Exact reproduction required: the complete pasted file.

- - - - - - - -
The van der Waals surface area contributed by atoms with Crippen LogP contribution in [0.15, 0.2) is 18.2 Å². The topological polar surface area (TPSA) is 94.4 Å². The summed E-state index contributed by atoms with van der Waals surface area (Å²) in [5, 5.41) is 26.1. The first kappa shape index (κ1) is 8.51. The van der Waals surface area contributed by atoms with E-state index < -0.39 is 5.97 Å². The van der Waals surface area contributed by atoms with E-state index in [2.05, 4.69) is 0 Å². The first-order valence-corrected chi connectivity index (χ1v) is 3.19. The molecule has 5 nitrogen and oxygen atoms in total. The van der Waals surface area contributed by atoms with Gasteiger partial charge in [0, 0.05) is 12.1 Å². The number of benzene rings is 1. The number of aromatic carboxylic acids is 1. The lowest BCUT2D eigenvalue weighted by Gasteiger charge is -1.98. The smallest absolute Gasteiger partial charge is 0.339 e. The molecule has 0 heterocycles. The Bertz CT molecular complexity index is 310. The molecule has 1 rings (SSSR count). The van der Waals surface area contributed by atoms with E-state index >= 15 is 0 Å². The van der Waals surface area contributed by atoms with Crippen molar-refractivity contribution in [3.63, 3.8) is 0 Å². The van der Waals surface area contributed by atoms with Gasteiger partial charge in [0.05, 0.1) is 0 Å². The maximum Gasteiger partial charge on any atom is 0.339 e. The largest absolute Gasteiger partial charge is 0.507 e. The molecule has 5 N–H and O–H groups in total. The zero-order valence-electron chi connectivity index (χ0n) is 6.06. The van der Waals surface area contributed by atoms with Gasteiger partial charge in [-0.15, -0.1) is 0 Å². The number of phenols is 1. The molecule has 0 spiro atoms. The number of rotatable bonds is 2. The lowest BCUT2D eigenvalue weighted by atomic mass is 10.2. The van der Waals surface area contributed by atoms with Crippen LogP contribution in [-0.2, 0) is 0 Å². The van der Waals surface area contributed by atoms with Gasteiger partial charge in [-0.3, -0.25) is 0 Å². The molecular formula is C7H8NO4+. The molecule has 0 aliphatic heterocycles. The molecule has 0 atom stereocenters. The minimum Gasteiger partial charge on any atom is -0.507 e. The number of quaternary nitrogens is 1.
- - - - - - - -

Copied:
The van der Waals surface area contributed by atoms with Crippen LogP contribution in [0.15, 0.2) is 18.2 Å². The topological polar surface area (TPSA) is 94.4 Å². The summed E-state index contributed by atoms with van der Waals surface area (Å²) in [5, 5.41) is 26.1. The first kappa shape index (κ1) is 8.51. The van der Waals surface area contributed by atoms with E-state index < -0.39 is 5.97 Å². The van der Waals surface area contributed by atoms with E-state index in [2.05, 4.69) is 0 Å². The first-order valence-corrected chi connectivity index (χ1v) is 3.19. The molecule has 5 nitrogen and oxygen atoms in total. The van der Waals surface area contributed by atoms with Gasteiger partial charge in [0, 0.05) is 12.1 Å². The number of benzene rings is 1. The number of aromatic carboxylic acids is 1. The lowest BCUT2D eigenvalue weighted by Gasteiger charge is -1.98. The smallest absolute Gasteiger partial charge is 0.339 e. The molecule has 0 heterocycles. The Bertz CT molecular complexity index is 310. The molecule has 1 rings (SSSR count). The van der Waals surface area contributed by atoms with E-state index >= 15 is 0 Å². The van der Waals surface area contributed by atoms with Crippen molar-refractivity contribution in [3.63, 3.8) is 0 Å². The van der Waals surface area contributed by atoms with Gasteiger partial charge in [0.05, 0.1) is 0 Å². The maximum Gasteiger partial charge on any atom is 0.339 e. The largest absolute Gasteiger partial charge is 0.507 e. The molecule has 5 N–H and O–H groups in total. The zero-order valence-electron chi connectivity index (χ0n) is 6.06. The van der Waals surface area contributed by atoms with Gasteiger partial charge in [-0.15, -0.1) is 0 Å². The number of phenols is 1. The molecule has 0 spiro atoms. The number of rotatable bonds is 2. The lowest BCUT2D eigenvalue weighted by atomic mass is 10.2. The van der Waals surface area contributed by atoms with Crippen LogP contribution in [-0.2, 0) is 0 Å². The van der Waals surface area contributed by atoms with Gasteiger partial charge in [-0.3, -0.25) is 0 Å². The molecular formula is C7H8NO4+. The molecule has 0 aliphatic heterocycles. The molecule has 0 atom stereocenters. The minimum Gasteiger partial charge on any atom is -0.507 e. The number of quaternary nitrogens is 1.